Fixed it! (Guest Post)

So I spend lots of time around people who work in the fitness industry. My partner runs his own kickboxing program that he has worked really hard to make an inclusive place for people who might not feel comfortable at other gyms. And I teach taekwondo several days a week, mostly to kids, where I can only hope that some of the positive stuff we say to them about being strong and kind and not putting down other people sinks in.

And I’m not oblivious to all the fitspiration that’s out there which I’m happy to see is being more academically studied and shown to be quite counterproductive. So when a friend of mine who works at the same gym as my partner posted this picture (with annoyance) on social media, I was pretty annoyed too.

A sandwich board on the sidewalk: the top part says "Suck it up" then an "OR", and on the bottom part, someone has partially erased the words "Suck it in"

Someone was not impressed by this message.

And ok, sure, maybe there are some people out there who are motivated to exercise by some generalized feeling of shame for their bodies, but I feel pretty strongly that we can do better than telling people that if they don’t have fit-looking bodies they should hide them. Or exercise until they change them. Or should feel obligated to change the way they look at all.

So… that meant that upon seeing the sign reinstated on Monday afternoon, someone *ahem* decided it might need a little light fixing.

A sandwich board on the sidewalk. The top part says "Suck it up" then an "Or" and the bottom part where it says "Suck it in" is covered up by a piece of paper taped to the sign saying "You might not achieve your goals, but don't be ashamed of your body."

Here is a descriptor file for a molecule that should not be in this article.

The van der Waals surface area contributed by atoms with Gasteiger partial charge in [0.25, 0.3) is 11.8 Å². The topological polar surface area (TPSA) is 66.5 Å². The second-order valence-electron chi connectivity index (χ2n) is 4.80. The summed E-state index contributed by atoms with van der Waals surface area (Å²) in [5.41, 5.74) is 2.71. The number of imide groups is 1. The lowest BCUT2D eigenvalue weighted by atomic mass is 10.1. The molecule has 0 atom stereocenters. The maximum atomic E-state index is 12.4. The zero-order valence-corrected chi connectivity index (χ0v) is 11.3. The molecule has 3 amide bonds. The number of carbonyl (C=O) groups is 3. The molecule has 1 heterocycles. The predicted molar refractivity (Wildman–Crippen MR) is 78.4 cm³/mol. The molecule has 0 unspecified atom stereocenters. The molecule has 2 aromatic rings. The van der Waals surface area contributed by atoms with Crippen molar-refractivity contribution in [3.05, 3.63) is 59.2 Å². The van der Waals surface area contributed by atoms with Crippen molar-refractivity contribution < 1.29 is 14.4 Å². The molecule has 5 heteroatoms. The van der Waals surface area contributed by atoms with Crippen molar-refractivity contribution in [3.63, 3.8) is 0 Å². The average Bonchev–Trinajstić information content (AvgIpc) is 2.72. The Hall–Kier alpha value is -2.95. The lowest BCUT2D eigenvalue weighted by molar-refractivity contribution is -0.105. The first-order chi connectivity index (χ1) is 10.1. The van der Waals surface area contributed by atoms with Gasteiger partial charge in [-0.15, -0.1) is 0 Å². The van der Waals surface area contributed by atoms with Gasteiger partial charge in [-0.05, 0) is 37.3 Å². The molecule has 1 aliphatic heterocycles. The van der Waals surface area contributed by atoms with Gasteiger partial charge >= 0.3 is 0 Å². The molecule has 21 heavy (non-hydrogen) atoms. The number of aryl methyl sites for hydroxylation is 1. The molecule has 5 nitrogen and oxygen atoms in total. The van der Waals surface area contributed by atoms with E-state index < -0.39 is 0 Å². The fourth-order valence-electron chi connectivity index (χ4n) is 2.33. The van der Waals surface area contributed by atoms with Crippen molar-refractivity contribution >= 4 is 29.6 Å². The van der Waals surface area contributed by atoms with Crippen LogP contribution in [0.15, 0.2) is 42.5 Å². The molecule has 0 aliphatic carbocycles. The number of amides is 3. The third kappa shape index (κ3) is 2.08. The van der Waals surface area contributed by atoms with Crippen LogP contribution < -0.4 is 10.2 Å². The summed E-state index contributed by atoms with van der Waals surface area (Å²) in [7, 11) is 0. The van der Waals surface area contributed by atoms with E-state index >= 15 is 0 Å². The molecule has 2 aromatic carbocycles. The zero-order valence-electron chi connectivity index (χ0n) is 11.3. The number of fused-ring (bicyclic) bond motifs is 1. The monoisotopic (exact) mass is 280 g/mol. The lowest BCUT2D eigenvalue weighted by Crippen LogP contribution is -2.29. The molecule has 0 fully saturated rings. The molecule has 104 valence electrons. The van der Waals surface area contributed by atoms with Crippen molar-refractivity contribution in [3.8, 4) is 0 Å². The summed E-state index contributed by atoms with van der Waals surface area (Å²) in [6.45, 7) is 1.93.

Fixed it!

Your body does not exist to please other people. You are under no obligation to diet-and-exercise it into whatever shape the cultural norm dictates. Your body should not be an enemy to be tamed. Exercise should not be punishment. And don’t let any sandwich board or Internet meme tell you otherwise.


Exercising at the APA (Guest Post)

Audrey: Conferences are tricky to navigate for those of us who are used to moving our bodies on a regular basis. Lots of people get up and stand, but sometimes that’s just not enough. The Pacific APA (American Philosophical Association) Conference was held in Seattle in mid-April, and I was lucky enough to be able to get funds for staying at the conference hotel, which I often don’t do, since I’ve tended to opt for cheaper off-site accommodation. But one of the benefits for staying on or very near the venue is an increased ability to engage in non-conference socializing with other conference-goers. This time, my dear friend Rebecca Kukla (my co-author on the Lingerie Fighting League post) and I were able to plan a few hours to meet up at the hotel gym and do a little bit of training. We did a little bit of boxing, calling combos for each other, and I got to get some kicking in, since my main sport is taekwondo. It was nice having her non-academic partner there as well, who partook of the boxing, and helpfully held kicking targets for me also.

I’m in a pretty privileged academic position these days, and my ability to skip sessions and exercise surely reflects that, but it was definitely a fantastic time for setting the tone of the rest of my day. Not only did I get to do something I love that isn’t philosophy, but hitting stuff is pretty great stress relief too, that helps with talk-related nerves. Plus, you get to pose like a superhero afterwards!


Audrey (left) and Rebecca (right) posing like superheroes at the hotel gym.

Rebecca: Philosophy has a happy number of Amazingly Badass Women who are not only brilliant and charismatic and righteous but also awe-inspiring, highly trained athletes. Their existence makes me so happy – it reminds me that being a legitimate scholar doesn’t mean I have to ignore or denigrate embodied pleasures and pursuits. When I get to train with one of these Amazingly Badass Women at a philosophy conference, I feel like my life is in perfect balance. I’ve escaped conferences to go running with Tracy Isaac, to lift weights with Serene Khader and with Julia Bursten, and to box with Cassie Herbert. But it has been a specific bucket-list goal of mine for a long time now to get to punch and hit things with the formidable Audrey Yap. I’ve wanted to do this for so long, but I have to say, feeling the power of her incredibly precise, strong kicks and punches in person intensified my awe. Not only was this training session one of the highlights of the APA, but it made me once again so proud that the discipline is home to these women.